A solvent is a liquid substance that lets other substances get dissolved in it.
Water is a universal solvent and is least expensive and also widely. But there are other solvents preferred based on ethanol, oils, petroleum products, etc.
They find many applications in the formulation of food, drugs, cosmetics (lipsticks), and research.
Common Examples of Solvents include
- Carbon disulfide
- Carbon tetrachloride
- Formic acid
- Acetic Acid
- Trifluoroacetic acid
- Dimethyl sulfoxide
- Dibutyl phthalate
- Petroleum ether
Solvents are chemical compounds that are physically liquids at room temperature. Besides these, even gases can act as solvents when required.
Whereas in the industry, these solvents are mainly used for the extraction, purification, and molding of substances into different shapes.
There are different types of solvents that are routinely used.
Different types of solvents
Solvents can be classified based on their chemical nature and behavior.
A. Based upon Polarity
In general, most solvents have polarity in their internal chemistry.
This polarity is due to the concentration of opposite charges on one of the atoms or elements inside a solvent molecule.
It imparts changes to the solute molecule structure such that they get dissolved by forming ions.
When a solute is mixed in a solvent, the solvent molecules dissolve the solute by separating the solute molecules using forces like hydrogen bonding, Vanderwal forces, etc.
Examples: Sodium chloride has a NaCl molecule, which breaks into Na+ and Cl- ions when dissolved in water.
1. Polar solvents
These are solvents having a dielectric constant of more than 15. They can dissolve salts and other ionizable solutes.
Polar solvents Ex: water, alcohol. Polar solutes like salts dissolve in polar solvents.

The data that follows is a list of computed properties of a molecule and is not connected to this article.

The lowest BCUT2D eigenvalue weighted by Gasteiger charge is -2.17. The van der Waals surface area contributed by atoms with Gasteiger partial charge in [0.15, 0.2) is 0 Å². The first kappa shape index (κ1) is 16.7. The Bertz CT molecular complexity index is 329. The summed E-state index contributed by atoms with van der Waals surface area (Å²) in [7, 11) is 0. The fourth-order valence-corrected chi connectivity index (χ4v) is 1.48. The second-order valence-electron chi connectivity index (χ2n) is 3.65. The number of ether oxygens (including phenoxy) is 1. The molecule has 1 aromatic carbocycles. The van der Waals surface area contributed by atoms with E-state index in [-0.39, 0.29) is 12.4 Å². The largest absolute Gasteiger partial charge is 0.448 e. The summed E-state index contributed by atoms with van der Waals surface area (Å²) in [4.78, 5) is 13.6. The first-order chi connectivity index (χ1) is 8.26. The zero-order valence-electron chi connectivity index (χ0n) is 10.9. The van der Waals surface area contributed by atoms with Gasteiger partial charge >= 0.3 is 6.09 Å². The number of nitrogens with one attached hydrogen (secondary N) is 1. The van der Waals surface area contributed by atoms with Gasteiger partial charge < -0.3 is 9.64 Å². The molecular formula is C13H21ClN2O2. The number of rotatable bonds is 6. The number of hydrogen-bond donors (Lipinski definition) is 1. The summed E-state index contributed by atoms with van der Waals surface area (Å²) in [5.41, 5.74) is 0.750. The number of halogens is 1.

2. Non-polar solvents.
These solvents are non-polar and have dielectric constants less than 15. They cannot form intermolecular bonds by use of hydrogen bonding, Vanderwal forces, etc. Hence they cannot dissolve polar compounds.
Nonpolar solvents Ex: Benzene, CCl4.
Fats and oils are soluble in non-polar solvents. Hence to remove lipids from an extract, petroleum ether is used in the industry.
B. Based on Chemical nature:
1. Aprotic solvents (No protons).
These solvents are nonreactive and chemically inert. They neither take protons nor give protons.
Ex: benzene (C6H6). Chloroform (CHCl3).
2. Amphiprotic type
These solvents can provide and take up protons on reaction. They have a neutral pH.
Ex: Water, alcohol.
3. Protogenic type (proton+genesis = give)
These are the solvents acidic by nature. They can donate a proton and hence called “protogenic.”
Ex: HCL, H2SO4, perchloric acid.
4. Protophyllic type
These are the solvents that take up protons. They are basic by nature and are mostly alkalies.
Ex: NaOH, KOH, etc.
These and protophilic solvents can be again classified as leveling agents and differentiating agents.
A strong acid or base is a leveling agent as it can donate or accept protons to even weak base or acid, respectively.